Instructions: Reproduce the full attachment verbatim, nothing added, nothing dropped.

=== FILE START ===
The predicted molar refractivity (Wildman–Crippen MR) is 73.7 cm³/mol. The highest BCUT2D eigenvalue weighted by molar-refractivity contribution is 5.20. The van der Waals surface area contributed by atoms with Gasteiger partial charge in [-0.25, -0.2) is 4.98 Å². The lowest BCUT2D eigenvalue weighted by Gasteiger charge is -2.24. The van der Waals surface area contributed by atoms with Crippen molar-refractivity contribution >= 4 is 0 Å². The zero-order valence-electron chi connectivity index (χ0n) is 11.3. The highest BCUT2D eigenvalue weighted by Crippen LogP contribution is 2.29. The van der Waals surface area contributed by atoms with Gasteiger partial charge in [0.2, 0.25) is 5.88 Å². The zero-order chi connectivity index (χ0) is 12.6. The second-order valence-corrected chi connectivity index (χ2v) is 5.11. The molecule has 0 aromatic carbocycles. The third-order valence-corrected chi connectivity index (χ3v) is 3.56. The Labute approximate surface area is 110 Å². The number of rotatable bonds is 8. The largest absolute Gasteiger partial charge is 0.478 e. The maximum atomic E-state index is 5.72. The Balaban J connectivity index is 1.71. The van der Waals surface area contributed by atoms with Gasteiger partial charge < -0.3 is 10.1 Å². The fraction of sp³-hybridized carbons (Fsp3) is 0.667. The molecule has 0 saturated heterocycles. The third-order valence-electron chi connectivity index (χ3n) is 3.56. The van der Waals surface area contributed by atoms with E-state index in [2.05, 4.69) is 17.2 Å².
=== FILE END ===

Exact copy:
The predicted molar refractivity (Wildman–Crippen MR) is 73.7 cm³/mol. The highest BCUT2D eigenvalue weighted by molar-refractivity contribution is 5.20. The van der Waals surface area contributed by atoms with Gasteiger partial charge in [-0.25, -0.2) is 4.98 Å². The lowest BCUT2D eigenvalue weighted by Gasteiger charge is -2.24. The van der Waals surface area contributed by atoms with Crippen molar-refractivity contribution >= 4 is 0 Å². The zero-order valence-electron chi connectivity index (χ0n) is 11.3. The highest BCUT2D eigenvalue weighted by Crippen LogP contribution is 2.29. The van der Waals surface area contributed by atoms with Gasteiger partial charge in [0.2, 0.25) is 5.88 Å². The zero-order chi connectivity index (χ0) is 12.6. The second-order valence-corrected chi connectivity index (χ2v) is 5.11. The molecule has 0 aromatic carbocycles. The third-order valence-corrected chi connectivity index (χ3v) is 3.56. The Labute approximate surface area is 110 Å². The number of rotatable bonds is 8. The largest absolute Gasteiger partial charge is 0.478 e. The maximum atomic E-state index is 5.72. The Balaban J connectivity index is 1.71. The van der Waals surface area contributed by atoms with Gasteiger partial charge < -0.3 is 10.1 Å². The fraction of sp³-hybridized carbons (Fsp3) is 0.667. The molecule has 0 saturated heterocycles. The third-order valence-electron chi connectivity index (χ3n) is 3.56. The van der Waals surface area contributed by atoms with E-state index in [2.05, 4.69) is 17.2 Å².